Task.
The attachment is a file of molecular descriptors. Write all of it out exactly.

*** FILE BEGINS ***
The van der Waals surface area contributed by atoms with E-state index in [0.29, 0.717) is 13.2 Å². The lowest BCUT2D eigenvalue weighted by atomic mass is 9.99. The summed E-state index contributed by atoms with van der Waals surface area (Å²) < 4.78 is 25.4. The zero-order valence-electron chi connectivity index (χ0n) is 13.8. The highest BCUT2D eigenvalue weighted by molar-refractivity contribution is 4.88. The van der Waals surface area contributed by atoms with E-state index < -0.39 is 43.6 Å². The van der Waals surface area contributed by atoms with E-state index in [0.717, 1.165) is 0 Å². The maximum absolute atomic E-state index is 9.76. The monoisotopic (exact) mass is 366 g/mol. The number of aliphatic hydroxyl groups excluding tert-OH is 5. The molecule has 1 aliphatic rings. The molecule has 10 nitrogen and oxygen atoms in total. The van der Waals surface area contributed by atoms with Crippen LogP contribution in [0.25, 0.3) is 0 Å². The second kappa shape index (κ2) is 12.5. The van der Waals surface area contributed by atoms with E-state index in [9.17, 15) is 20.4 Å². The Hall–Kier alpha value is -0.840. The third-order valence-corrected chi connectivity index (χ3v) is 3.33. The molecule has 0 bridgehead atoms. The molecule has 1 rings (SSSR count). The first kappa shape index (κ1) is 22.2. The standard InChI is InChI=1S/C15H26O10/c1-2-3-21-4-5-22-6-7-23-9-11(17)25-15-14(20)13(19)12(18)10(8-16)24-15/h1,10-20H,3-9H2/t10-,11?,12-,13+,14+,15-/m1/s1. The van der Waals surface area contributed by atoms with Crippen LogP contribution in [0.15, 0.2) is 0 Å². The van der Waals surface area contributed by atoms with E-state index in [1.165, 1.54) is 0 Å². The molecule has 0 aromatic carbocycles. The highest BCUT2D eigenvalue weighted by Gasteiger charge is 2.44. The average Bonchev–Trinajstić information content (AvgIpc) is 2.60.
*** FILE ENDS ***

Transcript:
The van der Waals surface area contributed by atoms with E-state index in [0.29, 0.717) is 13.2 Å². The lowest BCUT2D eigenvalue weighted by atomic mass is 9.99. The summed E-state index contributed by atoms with van der Waals surface area (Å²) < 4.78 is 25.4. The zero-order valence-electron chi connectivity index (χ0n) is 13.8. The highest BCUT2D eigenvalue weighted by molar-refractivity contribution is 4.88. The van der Waals surface area contributed by atoms with E-state index < -0.39 is 43.6 Å². The van der Waals surface area contributed by atoms with E-state index in [0.717, 1.165) is 0 Å². The maximum absolute atomic E-state index is 9.76. The monoisotopic (exact) mass is 366 g/mol. The number of aliphatic hydroxyl groups excluding tert-OH is 5. The molecule has 1 aliphatic rings. The molecule has 10 nitrogen and oxygen atoms in total. The van der Waals surface area contributed by atoms with Crippen LogP contribution in [0.25, 0.3) is 0 Å². The second kappa shape index (κ2) is 12.5. The van der Waals surface area contributed by atoms with E-state index in [9.17, 15) is 20.4 Å². The Hall–Kier alpha value is -0.840. The third-order valence-corrected chi connectivity index (χ3v) is 3.33. The molecule has 0 bridgehead atoms. The molecule has 1 rings (SSSR count). The first kappa shape index (κ1) is 22.2. The standard InChI is InChI=1S/C15H26O10/c1-2-3-21-4-5-22-6-7-23-9-11(17)25-15-14(20)13(19)12(18)10(8-16)24-15/h1,10-20H,3-9H2/t10-,11?,12-,13+,14+,15-/m1/s1. The van der Waals surface area contributed by atoms with Crippen LogP contribution in [0.15, 0.2) is 0 Å². The van der Waals surface area contributed by atoms with E-state index in [1.165, 1.54) is 0 Å². The molecule has 0 aromatic carbocycles. The highest BCUT2D eigenvalue weighted by Gasteiger charge is 2.44. The average Bonchev–Trinajstić information content (AvgIpc) is 2.60.